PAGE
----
Words and Wisdom: The Literacy Council of Highlands
By Kira Nestle and Regina Vellanti
The Literacy Council of Highlands is a nonprofit organization located in North Carolina and is housed in the Peggy Crosby Center, which, interestingly, is an old hospital converted into an office building specifically for nonprofit organizations. Some even say that the basement of the building, which used to be the morgue, is still haunted. Three of the former patient rooms are now individual tutoring rooms, and one conference room is used for student parties and a women’s class. This organization welcomes students from ages four through adulthood, where the oldest student is, surprisingly, 60 years old.
What they offer
The council provides tutoring for students learning English as a second language as well as individual tutoring for school courses. Moreover, workshops involving literacy in computers, nutrition, health, automobiles and finances are also available through the organization. Volunteers from the local hospital as well as owners and employees from local businesses offer their time to help tutor literacy in their professions. The GED program offered within the organization is free and partnered with Southwestern Community College and is taught by professors from the college. This program has an extremely high success rate, teaching students mainly in their early twenties. Tutoring English as a Second Language is also partnered with Southwestern Community College and is an all-female night class where the students are provided dinner and have class in the conference room. The class uses the program Rosetta Stone and each session has a theme, such as “grocery store” or “movies," to help incorporate real-life situations into a fun and educational method.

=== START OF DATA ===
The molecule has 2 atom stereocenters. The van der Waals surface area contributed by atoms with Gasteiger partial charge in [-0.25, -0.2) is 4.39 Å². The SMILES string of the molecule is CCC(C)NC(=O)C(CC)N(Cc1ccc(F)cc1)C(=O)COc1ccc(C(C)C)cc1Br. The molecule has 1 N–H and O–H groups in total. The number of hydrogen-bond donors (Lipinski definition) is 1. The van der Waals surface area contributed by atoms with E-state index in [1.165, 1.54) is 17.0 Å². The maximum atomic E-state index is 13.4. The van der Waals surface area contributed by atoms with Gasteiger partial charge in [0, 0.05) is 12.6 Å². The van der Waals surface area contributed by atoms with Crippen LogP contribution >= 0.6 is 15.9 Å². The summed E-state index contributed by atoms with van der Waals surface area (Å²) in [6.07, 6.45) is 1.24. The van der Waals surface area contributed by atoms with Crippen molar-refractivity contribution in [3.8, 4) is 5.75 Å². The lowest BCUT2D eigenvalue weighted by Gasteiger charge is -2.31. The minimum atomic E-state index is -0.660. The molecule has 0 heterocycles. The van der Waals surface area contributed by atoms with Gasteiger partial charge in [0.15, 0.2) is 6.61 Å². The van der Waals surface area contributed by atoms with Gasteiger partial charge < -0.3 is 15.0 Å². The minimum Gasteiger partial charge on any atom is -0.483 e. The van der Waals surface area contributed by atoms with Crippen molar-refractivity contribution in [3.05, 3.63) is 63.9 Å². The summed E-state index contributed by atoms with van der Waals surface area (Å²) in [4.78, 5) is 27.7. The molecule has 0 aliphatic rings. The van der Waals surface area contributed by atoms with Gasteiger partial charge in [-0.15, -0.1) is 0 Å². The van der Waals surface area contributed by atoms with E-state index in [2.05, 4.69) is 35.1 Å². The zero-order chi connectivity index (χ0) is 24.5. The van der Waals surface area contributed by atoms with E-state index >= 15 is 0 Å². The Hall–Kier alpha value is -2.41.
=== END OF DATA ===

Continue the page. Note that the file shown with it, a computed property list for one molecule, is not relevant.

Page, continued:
Children from kindergarten throught he fifth grade walk up the hill from the elementary school to attend sessions from 3:00-4:30 p.m. Although the organization does not diagnose learning disorders, the tutors encourage the students to take an online diagnostic test to determine their specific needs in learning and improving literacy. The computer lab has twelve computers which the students use for 30 minutes. After working with the computers, the students spend time doing arts and crafts and are read aloud to by Laura Miller, the Literacy Council’s events coordinator.
A success story
The Wilson program is used for individual and adult tutoring. One individual who found the program to be very helpful is the council’s oldest student, who is 60 years old. His story is truly inspiring to anyone who wants to improve his or her literacy. He came to the Literacy Council after his wife passed; she had read the newspaper to him every day throughout their marriage, and he could not read it on his own. After working with the Wilson program and tutors, he is now able to read on his own and still attends tutoring sessions to perfect his literacy.
Funding and support
Fundraising is very important to nonprofit organizations, and the Literacy Council is consistent with fundraisers by holding their annual formal ball every year. The theme this year is “Black and White and Red All Over.” It will be held in July and will also have a band and live auction. The ball will take place at the farm, and all previous and new donors will be welcome. Last year, the Literacy Council raised between four and five thousand dollars to help improve their facilities. Every month, Rotary Bingo is hosted by the Literacy Council to raise funds, and on Earth Day they sell conservation books. Every May, a tutor appreciation party is held to thank all the tutors for their time and effort, and every June a donor appreciation party is held to thank all donors for their generous contributions to the Literacy Council.
Services provided by the Literacy Council are free and open to the public. Anyone is welcome to come by at any time seeking help. The council continues to grow with volunteers, students and even locals who just need to pick up on another language for a trip to another country.